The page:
I mentioned before that Denmark is a long way from my native Tasmania. My move to Aarhus cost me 31 hours and 40 minutes in transit, 63 episodes of Masterchef for you couch warriors. Continuing my little scheme to beat jet lag I set my clock to Denmark time when I got on the plane in Melbourne, I would now sleep according to Denmark time. This meant staying awake until a stop over in Hong Kong, 7am in Australia. This presented little problem as a) I was excited and b) the Chinese lady next to me promptly fell asleep and attacked my nostrils with a barrage of flatulence that would continue for the 10 hour flight. I sat down in my seat, removed my heavy boots (avoiding excess luggage fees by wearing all my heavy clothes), put on my ugg slippers (no comment please) and started watching a bad movie about a strange boy and his mother, a nurse who raped an unconscious soldier to get pregnant. Three movies later, convinced I would be having an image free nightmare involving only the sense of smell, we were let off the plane in Hong Kong. I did not want to hold up proceedings so went straight to the new gate, paced up and down the travelators then discovered the free wifi and sent a few emails before getting back on the plane.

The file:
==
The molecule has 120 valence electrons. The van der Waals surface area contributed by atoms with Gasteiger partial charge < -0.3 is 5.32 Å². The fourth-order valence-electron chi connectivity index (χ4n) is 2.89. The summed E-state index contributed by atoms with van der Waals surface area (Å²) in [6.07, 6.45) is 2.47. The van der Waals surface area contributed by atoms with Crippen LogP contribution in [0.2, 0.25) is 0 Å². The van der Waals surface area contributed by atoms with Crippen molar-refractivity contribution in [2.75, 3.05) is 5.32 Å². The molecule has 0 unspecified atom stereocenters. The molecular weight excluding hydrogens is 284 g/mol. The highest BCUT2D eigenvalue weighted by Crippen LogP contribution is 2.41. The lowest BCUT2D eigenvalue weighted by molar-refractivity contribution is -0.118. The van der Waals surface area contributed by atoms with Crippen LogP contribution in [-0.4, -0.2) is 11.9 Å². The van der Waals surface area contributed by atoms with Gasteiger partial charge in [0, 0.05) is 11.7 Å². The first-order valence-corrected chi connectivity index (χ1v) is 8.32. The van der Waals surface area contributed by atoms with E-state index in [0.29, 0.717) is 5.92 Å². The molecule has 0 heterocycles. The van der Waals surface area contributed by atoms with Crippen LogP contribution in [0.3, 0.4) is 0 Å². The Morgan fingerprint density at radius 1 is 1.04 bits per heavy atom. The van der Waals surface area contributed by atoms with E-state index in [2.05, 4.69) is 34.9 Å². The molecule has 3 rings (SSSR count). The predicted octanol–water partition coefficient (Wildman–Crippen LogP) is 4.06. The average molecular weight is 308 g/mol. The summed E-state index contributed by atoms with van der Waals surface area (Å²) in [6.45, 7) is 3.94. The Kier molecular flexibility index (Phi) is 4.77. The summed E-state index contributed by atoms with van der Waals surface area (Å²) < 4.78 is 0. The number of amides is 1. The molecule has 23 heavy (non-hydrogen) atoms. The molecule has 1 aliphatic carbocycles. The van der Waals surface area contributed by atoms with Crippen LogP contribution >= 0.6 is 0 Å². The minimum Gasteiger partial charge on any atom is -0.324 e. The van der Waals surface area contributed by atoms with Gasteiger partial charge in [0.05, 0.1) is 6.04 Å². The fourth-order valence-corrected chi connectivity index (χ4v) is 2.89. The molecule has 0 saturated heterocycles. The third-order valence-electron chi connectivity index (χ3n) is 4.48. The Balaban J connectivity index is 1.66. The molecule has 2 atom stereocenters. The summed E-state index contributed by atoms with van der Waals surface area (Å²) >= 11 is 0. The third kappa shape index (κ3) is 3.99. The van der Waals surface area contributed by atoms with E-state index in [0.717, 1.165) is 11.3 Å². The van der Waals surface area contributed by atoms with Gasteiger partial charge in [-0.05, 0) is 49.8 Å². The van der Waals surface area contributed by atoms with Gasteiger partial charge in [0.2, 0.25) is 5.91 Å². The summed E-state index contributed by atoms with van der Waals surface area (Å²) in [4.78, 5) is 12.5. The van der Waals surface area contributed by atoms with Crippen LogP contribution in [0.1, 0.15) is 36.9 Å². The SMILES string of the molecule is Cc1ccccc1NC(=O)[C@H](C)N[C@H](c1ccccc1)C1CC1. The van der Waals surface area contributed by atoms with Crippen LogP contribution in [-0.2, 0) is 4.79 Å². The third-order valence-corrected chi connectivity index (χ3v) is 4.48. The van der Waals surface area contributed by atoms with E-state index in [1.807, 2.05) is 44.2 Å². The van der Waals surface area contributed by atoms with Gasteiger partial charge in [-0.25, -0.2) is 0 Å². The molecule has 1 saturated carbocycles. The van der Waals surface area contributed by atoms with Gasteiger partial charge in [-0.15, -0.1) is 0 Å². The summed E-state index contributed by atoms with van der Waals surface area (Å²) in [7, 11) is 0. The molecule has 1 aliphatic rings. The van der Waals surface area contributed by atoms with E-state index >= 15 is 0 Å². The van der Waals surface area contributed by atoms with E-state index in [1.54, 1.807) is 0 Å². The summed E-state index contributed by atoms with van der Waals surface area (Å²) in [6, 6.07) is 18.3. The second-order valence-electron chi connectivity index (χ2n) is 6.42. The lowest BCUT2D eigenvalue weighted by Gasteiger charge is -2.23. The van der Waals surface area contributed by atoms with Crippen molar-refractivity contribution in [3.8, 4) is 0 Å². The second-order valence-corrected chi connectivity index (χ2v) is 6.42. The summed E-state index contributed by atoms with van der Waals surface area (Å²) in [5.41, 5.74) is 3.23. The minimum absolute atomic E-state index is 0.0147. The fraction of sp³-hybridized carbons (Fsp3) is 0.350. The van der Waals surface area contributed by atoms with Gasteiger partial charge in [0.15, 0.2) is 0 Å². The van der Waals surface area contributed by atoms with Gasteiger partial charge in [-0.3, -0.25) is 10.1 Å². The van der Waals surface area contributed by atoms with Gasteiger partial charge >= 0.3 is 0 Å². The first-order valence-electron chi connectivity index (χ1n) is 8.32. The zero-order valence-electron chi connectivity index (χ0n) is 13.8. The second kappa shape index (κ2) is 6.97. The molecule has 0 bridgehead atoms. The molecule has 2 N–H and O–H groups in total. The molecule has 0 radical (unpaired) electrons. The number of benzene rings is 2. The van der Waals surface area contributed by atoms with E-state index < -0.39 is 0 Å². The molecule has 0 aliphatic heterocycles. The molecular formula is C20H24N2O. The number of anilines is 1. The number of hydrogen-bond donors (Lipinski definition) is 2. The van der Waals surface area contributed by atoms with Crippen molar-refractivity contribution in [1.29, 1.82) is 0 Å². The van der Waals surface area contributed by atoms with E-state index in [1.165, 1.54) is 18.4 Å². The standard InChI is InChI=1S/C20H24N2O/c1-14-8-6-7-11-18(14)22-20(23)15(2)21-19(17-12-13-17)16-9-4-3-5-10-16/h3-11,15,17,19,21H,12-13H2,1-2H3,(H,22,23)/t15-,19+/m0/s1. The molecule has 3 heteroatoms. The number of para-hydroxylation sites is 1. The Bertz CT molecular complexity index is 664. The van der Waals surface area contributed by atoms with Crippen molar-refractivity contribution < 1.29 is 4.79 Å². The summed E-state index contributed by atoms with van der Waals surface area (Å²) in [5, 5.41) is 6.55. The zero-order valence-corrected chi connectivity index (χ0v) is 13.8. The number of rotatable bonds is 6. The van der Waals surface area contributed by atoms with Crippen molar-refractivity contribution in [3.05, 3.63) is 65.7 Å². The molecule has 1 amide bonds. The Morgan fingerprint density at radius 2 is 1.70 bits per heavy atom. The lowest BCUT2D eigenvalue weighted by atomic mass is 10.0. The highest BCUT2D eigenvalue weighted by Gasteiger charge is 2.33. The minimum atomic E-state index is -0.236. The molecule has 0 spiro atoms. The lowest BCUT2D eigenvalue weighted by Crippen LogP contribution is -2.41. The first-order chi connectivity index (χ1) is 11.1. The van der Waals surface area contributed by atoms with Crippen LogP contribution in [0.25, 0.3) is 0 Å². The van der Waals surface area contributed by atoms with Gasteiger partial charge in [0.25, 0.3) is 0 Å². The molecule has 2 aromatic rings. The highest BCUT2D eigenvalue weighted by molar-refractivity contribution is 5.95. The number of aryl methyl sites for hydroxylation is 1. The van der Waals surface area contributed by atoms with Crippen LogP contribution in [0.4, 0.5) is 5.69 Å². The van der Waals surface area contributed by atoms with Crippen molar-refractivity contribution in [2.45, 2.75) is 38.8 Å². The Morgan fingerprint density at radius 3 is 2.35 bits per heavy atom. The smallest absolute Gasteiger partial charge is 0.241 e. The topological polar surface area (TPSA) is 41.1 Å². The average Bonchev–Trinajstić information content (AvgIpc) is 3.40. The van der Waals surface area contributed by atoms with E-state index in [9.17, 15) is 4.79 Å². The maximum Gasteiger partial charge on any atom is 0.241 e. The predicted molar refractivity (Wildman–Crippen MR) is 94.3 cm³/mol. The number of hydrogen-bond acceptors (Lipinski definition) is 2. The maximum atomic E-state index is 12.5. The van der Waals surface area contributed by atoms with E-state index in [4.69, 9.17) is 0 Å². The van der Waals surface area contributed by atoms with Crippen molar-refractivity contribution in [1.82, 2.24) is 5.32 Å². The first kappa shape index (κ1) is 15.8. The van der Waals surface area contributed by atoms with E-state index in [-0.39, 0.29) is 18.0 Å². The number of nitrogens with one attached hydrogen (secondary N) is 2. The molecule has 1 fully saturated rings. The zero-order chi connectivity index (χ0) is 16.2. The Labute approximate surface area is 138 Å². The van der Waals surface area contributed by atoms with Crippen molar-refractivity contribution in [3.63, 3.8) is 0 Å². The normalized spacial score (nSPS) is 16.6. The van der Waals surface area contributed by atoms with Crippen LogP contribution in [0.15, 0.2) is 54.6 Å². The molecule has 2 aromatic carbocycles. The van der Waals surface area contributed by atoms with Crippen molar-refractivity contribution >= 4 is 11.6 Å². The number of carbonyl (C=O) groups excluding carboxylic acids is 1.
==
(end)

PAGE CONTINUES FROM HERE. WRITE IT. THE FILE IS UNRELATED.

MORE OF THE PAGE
The farting Chinese individual had thankfully been replaced with a very agreeable miner from Perth who had missed his flight to the Greek isles and was flight hopping in an effort to catch his girlfriend. Chris didn’t fart. After a brief chat he fell deeply asleep and hardly stirred for the remaining 12 hours. Soon bored with focussing on the little screen in front of me I struck up a conversation with the older chap across the aisle. He and his wife were off on a ten day cruise starting in Amsterdam. We shared the shallow conversation of two complete strangers thrown into contact, soon out of surface layer banter we went back to work. Him squinting at Sudoku, me being restless and needing to stretch. Towards the back of the plane I looked out over Siberia while trying to unknot my back and legs when I struck up a conversation with a tall long haired chap. He was on his way to the UK to work on a documentary on crop circles, now this was more like it. Before long I had moved to the vacant seat next to him and we were sharing travel tales and photos, him drinking beers, me on the water. This guy has lived! Throughout his life Greg had been a maths teacher, a musician, traveler, in the 80’s he crashed the party that Alan Bond threw in Europe after winning the Americas Cup. Greg showed me his documentary in progress and explained some of the more wild theories thrown up by the drum banging types who are invariably found around crop circles. Two hours later the beers which Greg was drinking were making him louder and louder so I decided it was time for me to return to my position, seat 70G.